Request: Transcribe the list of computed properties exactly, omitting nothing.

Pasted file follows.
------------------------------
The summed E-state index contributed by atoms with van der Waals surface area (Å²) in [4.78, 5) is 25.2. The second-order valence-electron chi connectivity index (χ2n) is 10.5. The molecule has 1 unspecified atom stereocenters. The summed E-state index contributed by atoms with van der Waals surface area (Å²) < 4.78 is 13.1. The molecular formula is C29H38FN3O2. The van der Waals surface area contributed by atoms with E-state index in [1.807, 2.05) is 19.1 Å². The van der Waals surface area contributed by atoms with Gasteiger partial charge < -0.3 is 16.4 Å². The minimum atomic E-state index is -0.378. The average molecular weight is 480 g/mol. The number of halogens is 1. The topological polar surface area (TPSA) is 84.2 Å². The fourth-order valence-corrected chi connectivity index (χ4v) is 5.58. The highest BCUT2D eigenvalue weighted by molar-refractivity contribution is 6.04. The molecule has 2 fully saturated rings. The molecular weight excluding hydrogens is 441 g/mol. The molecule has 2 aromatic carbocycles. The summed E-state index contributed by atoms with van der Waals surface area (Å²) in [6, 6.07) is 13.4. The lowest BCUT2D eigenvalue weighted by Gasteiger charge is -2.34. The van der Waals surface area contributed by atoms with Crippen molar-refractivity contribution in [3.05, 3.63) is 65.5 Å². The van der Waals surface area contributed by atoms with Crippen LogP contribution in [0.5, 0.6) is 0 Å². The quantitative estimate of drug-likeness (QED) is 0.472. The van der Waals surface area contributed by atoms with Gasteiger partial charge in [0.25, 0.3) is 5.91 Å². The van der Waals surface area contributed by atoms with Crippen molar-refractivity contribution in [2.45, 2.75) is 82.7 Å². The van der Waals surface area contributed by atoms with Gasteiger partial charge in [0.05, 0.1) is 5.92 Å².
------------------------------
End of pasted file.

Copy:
The summed E-state index contributed by atoms with van der Waals surface area (Å²) in [4.78, 5) is 25.2. The second-order valence-electron chi connectivity index (χ2n) is 10.5. The molecule has 1 unspecified atom stereocenters. The summed E-state index contributed by atoms with van der Waals surface area (Å²) < 4.78 is 13.1. The molecular formula is C29H38FN3O2. The van der Waals surface area contributed by atoms with E-state index in [1.807, 2.05) is 19.1 Å². The van der Waals surface area contributed by atoms with Gasteiger partial charge < -0.3 is 16.4 Å². The minimum atomic E-state index is -0.378. The average molecular weight is 480 g/mol. The number of halogens is 1. The topological polar surface area (TPSA) is 84.2 Å². The fourth-order valence-corrected chi connectivity index (χ4v) is 5.58. The highest BCUT2D eigenvalue weighted by molar-refractivity contribution is 6.04. The molecule has 2 fully saturated rings. The molecular weight excluding hydrogens is 441 g/mol. The molecule has 2 aromatic carbocycles. The summed E-state index contributed by atoms with van der Waals surface area (Å²) in [6, 6.07) is 13.4. The lowest BCUT2D eigenvalue weighted by Gasteiger charge is -2.34. The van der Waals surface area contributed by atoms with Crippen molar-refractivity contribution in [3.05, 3.63) is 65.5 Å². The van der Waals surface area contributed by atoms with Crippen LogP contribution in [0.5, 0.6) is 0 Å². The quantitative estimate of drug-likeness (QED) is 0.472. The van der Waals surface area contributed by atoms with Gasteiger partial charge in [0.25, 0.3) is 5.91 Å². The van der Waals surface area contributed by atoms with Crippen molar-refractivity contribution in [2.45, 2.75) is 82.7 Å². The van der Waals surface area contributed by atoms with Gasteiger partial charge in [0.05, 0.1) is 5.92 Å².